It's a challenge I think everyone faces. People will say, “Oh, I'm sorry to bother you. You're so busy.” Well I know that person, and they’re as busy as I am. Everybody has things that are pulling at them. I know many people like me who fall into this trap of “If I can just get my email caught up, if I can just get my inbox empty…” And it lasts about one hour, then I wake up and it's full again.
I think it’s a false sense of accomplishment to say your life will be organized once you have your inbox under control. It's a false goal. Not to say we shouldn't work on that, but I learned from my organization and from Stephen Covey a tried and true way to manage my time and energy.
Every Sunday night, I look at my week and the things I've already committed to. Can any of those be changed if they need to be? Are they still the most important things I need to accomplish? What’s the most impactful thing I can do this week for each of my most important roles?
I decide which task, appointments, or commitments are my highest priorities, and then I lock them in my calendar. I don't know what's going to come when I walk in the door every morning. But having done that exercise on Sunday night—while I don't execute perfectly on the week—I stay much closer to the plan, than if I didn't do that pre-planning.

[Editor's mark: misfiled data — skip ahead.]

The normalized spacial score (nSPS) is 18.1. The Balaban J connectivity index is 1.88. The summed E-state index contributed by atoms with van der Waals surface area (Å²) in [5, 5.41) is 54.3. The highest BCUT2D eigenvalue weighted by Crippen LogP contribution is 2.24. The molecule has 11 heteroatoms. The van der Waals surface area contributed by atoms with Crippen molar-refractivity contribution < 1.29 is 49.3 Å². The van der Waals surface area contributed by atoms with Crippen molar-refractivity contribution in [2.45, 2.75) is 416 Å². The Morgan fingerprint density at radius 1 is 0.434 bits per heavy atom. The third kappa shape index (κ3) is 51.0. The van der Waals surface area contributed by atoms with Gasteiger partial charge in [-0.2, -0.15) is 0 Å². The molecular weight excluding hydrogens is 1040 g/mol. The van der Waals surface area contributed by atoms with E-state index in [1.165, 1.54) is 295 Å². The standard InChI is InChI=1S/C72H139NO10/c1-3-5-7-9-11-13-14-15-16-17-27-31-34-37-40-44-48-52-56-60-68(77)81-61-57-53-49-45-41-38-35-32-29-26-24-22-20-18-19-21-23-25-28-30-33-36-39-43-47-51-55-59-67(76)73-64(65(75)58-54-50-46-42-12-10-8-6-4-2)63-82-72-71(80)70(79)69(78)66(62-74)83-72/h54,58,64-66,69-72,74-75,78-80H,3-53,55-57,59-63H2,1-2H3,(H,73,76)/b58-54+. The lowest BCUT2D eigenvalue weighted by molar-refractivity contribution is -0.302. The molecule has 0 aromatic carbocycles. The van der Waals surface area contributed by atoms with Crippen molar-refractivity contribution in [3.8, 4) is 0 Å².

There have been some Sunday nights when I have skipped that process. It has been a dramatically different week. It doesn't work to say I'll do it Monday morning, because the challenges already hit.
Managing time and energy is and will be an ongoing challenge, I think for everybody. I don't know anyone who does it perfectly, but I do know some who do it better than others. And it's because they planned their week around the things that are most important to them in their personal and professional lives.
Leading a team requires a different skillset than working as an individual contributor. To succeed in the face of new challenges, first-level leaders need to shift how they think and act. Download our latest guide and develop your people into a high-performing team.
About the AuthorFollow on Twitter Follow on Linkedin More Content by Todd Davis